Is eating locally just another status symbol? Get together with certain members of the locavore movement, and you’ll hear conversations about the cost of CSAs and the cost of timeshares, rare heirloom seeds and rare art acquisitions. Troll the aisles of your neighborhood co-op grocery, and you’ll find a strange financial homogeneity in much of the clientele: These are people who can afford a five-dollar pint of strawberries.
Slowly, though, the local food movement is inching toward inclusion. In 20 states, some farmers markets offer double vouchers to folks enrolled in the Supplemental Nutrition Assistance Program (SNAP). And now, progressive food shelves are stocking local food.
The Hallie Q. Brown Community Center in St. Paul, Minnesota, aims to provide the poor with access to the best farm-raised local produce by spearheading a local foods drive that spans this year’s growing season. According to the center, in 2011 they have already given out more than 58,000 pounds of food—much of it local.
The center partners with small farmers who make donations based on what is in season and, often, what is in surplus. Most donators are happy to contribute to a cause that is good for the community and prevents their beloved produce from going to waste. So far this year, the food shelf has received a bounty of fresh, local fruits and veggies—mixed greens, rhubarb, radishes, broccoli, beets, green beans, and more.
Each month 700–800 clients—about half of which are African American and a significant number are immigrants—benefit from the food shelf. “There is some justice in the stereotype of the local foods movement as predominantly white and affluent,” says food shelf development coordinator Josh Grinolds in an email. “Access and information go hand in hand with means and wealth. Many of the clients we serve are trying to simply have access to food, period.”
Unfortunately, many traditional programs to feed the hungry do not offer the healthiest options, and this leads to additional problems. “Hunger has received a lot of media attention in recent years and with good reason,” says Grinolds. “Since 2008, visits to Minnesota food shelves have increased by 62 percent.” But that’s not the whole story. He continues:
What people often fail to realize is that obesity is a growing problem as well—particularly among the poor, whose access to healthy, nutritious foods is often sharply limited due to cost. So it is important to think holistically. In addressing one problem (hunger), we don’t want to create another (obesity). For this reason, we are focusing on providing access to fresh, local foods for the underserved populations that are our clients.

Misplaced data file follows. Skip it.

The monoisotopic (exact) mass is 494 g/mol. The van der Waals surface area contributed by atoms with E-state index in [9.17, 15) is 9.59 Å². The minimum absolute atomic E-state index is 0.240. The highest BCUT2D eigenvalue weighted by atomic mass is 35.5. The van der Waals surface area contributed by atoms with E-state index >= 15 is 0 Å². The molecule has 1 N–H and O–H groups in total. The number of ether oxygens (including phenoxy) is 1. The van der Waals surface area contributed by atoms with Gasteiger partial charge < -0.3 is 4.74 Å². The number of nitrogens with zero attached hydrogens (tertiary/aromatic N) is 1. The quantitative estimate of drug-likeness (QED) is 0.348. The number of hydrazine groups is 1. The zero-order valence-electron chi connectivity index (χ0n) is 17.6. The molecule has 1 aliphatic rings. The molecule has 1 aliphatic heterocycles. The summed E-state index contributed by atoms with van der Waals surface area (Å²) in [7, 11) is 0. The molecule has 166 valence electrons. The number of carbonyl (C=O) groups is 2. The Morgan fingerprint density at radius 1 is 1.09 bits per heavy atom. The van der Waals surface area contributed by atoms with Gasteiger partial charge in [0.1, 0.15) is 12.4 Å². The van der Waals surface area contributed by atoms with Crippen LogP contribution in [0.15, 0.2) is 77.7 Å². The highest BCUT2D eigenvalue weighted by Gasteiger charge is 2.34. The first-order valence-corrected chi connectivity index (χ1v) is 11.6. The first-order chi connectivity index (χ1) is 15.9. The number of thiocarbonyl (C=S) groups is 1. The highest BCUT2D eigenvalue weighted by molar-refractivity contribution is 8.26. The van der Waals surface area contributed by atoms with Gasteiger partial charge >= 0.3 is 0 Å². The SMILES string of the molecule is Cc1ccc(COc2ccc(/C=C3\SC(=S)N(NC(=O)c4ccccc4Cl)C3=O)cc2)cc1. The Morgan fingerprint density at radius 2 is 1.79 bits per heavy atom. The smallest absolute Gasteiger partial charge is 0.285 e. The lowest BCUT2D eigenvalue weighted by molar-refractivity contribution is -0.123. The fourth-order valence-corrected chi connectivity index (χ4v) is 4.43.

Education is part of the Hallie Q. Brown Community Center’s mission as well. In conjunction with their food shelf program, they offer free cooking classes. The classes taught by Simply Good Eating, an extension of the University of Minnesota, complement the center’s desire to promote healthy food for all and eliminate food waste. Says Grinolds:
We recognize that clients may not know how to cook with unfamiliar vegetables such as kale or eggplant or zucchini. If clients end up passing over such vegetables, they will end up in the trash—which is precisely what we are trying to avoid! So if clients are going to experience the benefits of healthy eating, and we are going to help reduce food waste, education is a necessary component of the local foods drive.
The center will host a local foods night on August 18 featuring demonstrations by local chefs and CSA farmers, resource tables, samples of local fruits and vegetables, kid-friendly activities, and live music to raise awareness for the project. The event is free, but backyard and community gardeners who attend are encouraged to donate produce, natch.
UPDATE: Check out Miller-McCune’s story on how local food is making its way into California’s food banks.
Source: Hallie Q. Brown Community Center, Miller-McCune
Image by NatalieMaynor, licensed under Creative Commons.